EU Approves $3.2 Billion in German Hydrogen Pipeline Aid

(Reuters) — The European Commission has signed off on about 3 billion euros ($3.2 billion) of planned German state aid for building a system of hydrogen pipelines known as the Hydrogen Core Network (HCN).

Berlin plans to give financial guarantees to allow companies that build and run the 20 billion euro network to obtain more favorable loans to cover initial losses during the ramp-up phase from 2025.

Encouraging the uptake of hydrogen outweighs any distortion to EU competition and trade from the scheme, the Commission said on Friday.

Germany's ruling coalition agreed in April on the financing mechanism and extended the construction deadline by five years to 2037, also offering protection for investors in case of bankruptcy.

Many countries are looking to hydrogen, which can be generated from wind and solar power for a more storable form of green energy, to help them reach net-zero greenhouse gas emissions.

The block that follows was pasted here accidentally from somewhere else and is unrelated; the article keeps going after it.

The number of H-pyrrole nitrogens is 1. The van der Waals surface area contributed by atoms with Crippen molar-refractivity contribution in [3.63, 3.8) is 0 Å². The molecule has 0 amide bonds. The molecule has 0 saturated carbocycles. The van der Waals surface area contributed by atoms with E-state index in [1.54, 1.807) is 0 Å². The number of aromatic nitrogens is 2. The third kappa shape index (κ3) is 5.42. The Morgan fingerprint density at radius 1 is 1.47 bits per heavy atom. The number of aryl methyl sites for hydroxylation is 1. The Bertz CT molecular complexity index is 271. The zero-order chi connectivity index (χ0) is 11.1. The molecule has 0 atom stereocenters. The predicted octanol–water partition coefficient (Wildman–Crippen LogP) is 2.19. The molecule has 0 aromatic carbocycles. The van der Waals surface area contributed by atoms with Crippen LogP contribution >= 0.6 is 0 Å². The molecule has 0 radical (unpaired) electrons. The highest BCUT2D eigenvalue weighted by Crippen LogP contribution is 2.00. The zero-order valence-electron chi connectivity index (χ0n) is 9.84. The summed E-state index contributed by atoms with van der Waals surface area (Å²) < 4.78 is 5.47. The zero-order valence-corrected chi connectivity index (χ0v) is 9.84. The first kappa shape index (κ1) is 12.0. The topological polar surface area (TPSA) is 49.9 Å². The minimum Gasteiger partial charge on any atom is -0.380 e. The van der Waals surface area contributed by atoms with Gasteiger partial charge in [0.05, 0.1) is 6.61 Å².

Hydrogen is widely viewed as the only practicable carbon-free energy source for many processes in heavy industry, including the steel, chemicals, refining, glass and ceramics sectors.

Germany is targeting more than 9,700 km (6,000 miles) of hydrogen pipelines, with existing natural gas transmission making up 60% of the network to power heavy industry sites that cannot switch to electricity.

Green hydrogen is produced by splitting water molecules through electrolysis using renewable energy and the German pipeline network will need to connect windpower parks in the north to industrial centers in the south.

Future private sector network operators will seek a return on their investment by charging user fees.

($1 = 0.9355 euros)

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